To become a bankruptcy paralegal, you should follow the accepted steps in your jurisdiction for becoming a paralegal and then begin working with a bankruptcy attorney or law firm. The more experience you get by working in the area of bankruptcy, the more proficient you will become at handling these cases. Once you've gained significant experience, you may choose to work independently in helping lawyers or individuals complete bankruptcy paperwork, or you may choose to further your career by working on more complex bankruptcy cases.
The process in becoming a bankruptcy paralegal or any other kind of paralegal varies by where you live. In the United States, paralegal work is not heavily regulated, so the process for receiving training as a paralegal can vary considerably. Many schools do offer degree, certificate, and diploma programs that can train you for a paralegal career. Upon completion of an educational or training program, you may be able to complete the process for becoming certified by a professional association. Certification can sometimes help you find a job and eventually become a bankruptcy paralegal.
Once you've completed your training and you begin searching for jobs, focus your search on bankruptcy lawyers and law firms. Initially you will probably be performing simple tasks as you learn your profession as well as the processes in the office where you work. You might want to communicate to your superiors your desire to become a bankruptcy paralegal so that they can support you in your attempts to learn more about bankruptcy law. If you work for a general law firm, this information can be helpful for your superior, again because it helps him to assign you cases that involve bankruptcy.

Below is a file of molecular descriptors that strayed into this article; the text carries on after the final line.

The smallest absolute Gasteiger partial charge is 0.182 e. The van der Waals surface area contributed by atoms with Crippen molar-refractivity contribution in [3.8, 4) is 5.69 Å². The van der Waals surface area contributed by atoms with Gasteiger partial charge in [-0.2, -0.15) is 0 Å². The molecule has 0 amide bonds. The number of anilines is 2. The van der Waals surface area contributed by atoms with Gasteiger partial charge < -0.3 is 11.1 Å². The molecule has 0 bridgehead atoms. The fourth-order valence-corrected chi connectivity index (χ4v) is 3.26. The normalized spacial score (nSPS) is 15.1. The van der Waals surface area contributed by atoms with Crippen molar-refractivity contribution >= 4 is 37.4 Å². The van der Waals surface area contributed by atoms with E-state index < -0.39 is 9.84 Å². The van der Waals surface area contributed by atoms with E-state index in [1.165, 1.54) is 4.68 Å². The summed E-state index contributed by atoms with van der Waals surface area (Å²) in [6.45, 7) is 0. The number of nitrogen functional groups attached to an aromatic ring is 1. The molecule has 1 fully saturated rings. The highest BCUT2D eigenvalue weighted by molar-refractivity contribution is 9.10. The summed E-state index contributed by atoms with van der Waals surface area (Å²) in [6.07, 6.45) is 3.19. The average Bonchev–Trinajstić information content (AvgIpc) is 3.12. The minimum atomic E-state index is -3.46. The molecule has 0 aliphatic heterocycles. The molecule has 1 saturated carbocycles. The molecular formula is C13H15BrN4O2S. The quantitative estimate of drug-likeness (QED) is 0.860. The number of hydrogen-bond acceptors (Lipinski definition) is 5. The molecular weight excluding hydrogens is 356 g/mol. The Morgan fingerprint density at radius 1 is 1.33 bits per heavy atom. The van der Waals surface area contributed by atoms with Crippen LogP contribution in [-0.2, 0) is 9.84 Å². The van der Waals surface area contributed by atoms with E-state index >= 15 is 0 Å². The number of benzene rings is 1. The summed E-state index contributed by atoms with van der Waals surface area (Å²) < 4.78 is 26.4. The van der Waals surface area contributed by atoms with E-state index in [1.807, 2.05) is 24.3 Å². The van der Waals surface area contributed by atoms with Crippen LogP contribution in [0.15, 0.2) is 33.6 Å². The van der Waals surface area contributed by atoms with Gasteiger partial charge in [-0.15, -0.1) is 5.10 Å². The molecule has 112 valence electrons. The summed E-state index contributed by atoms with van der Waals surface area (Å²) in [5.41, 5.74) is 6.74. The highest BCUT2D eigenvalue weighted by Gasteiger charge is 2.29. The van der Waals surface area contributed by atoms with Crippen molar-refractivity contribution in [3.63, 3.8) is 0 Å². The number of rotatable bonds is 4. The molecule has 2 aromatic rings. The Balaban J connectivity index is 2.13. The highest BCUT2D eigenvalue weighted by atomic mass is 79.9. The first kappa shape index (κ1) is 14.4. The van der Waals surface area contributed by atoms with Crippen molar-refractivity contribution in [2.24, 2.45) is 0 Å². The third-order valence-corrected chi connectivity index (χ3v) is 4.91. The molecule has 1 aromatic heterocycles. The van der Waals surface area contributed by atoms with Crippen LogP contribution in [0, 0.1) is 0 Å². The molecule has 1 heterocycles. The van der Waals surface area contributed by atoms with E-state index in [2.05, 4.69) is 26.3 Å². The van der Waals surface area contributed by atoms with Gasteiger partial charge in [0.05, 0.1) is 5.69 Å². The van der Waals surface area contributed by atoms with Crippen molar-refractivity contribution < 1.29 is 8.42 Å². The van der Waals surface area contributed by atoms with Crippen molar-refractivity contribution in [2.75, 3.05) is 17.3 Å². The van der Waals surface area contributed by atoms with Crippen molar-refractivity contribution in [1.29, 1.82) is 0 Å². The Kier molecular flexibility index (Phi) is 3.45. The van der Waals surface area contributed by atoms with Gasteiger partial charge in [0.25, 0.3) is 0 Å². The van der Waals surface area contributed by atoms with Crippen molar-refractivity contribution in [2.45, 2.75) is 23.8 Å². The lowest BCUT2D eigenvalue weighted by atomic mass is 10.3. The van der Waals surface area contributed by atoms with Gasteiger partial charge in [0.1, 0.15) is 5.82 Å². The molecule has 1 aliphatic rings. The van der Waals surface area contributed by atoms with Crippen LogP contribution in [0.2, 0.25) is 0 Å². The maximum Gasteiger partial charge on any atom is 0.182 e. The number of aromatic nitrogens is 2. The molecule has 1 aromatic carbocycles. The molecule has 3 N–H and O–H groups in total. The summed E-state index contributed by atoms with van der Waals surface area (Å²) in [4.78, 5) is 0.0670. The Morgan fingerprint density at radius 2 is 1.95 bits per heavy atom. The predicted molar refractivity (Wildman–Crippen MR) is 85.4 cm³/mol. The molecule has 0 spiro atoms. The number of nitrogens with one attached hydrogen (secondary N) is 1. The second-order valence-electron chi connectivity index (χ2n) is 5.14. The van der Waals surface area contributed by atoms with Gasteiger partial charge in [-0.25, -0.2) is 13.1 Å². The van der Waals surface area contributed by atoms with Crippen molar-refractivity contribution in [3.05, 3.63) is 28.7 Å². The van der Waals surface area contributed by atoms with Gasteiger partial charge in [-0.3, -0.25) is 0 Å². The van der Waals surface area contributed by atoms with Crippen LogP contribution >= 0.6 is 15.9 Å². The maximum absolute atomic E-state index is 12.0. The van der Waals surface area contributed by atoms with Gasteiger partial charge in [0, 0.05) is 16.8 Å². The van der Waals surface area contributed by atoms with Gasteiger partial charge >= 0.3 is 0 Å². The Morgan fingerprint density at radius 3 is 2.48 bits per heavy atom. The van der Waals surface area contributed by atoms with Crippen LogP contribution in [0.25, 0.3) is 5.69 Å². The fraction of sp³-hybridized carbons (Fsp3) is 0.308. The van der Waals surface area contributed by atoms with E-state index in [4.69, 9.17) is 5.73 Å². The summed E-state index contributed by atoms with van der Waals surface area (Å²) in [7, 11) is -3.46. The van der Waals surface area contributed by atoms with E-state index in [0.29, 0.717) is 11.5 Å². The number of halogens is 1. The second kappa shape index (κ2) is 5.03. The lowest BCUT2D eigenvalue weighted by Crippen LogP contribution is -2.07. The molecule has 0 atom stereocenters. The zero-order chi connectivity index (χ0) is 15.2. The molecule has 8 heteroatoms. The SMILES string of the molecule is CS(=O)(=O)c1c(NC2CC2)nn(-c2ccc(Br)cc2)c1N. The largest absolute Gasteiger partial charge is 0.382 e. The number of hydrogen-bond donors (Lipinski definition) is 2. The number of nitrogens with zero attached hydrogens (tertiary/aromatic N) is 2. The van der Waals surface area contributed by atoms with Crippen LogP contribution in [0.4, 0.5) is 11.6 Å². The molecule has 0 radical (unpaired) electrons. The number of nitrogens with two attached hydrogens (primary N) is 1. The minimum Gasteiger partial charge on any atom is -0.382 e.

It's a good idea to continue educating yourself on bankruptcy matters to become a bankruptcy paralegal. Pay close attention in meetings to the discussion of cases so you can become familiar with bankruptcy terminology and common situations that occur in bankruptcy. There are a number of books that deal with bankruptcy law on the market, and reading them is a good idea. If you belong to a professional association, it is likely that it sponsors continuing education programs that focus on bankruptcy cases. Attending these programs and classes can help you considerably in developing your knowledge and eventually your career. Continuing education courses can also be extremely helpful if you are currently a paralegal specializing in another area of law but wish to change your specialty to bankruptcy cases.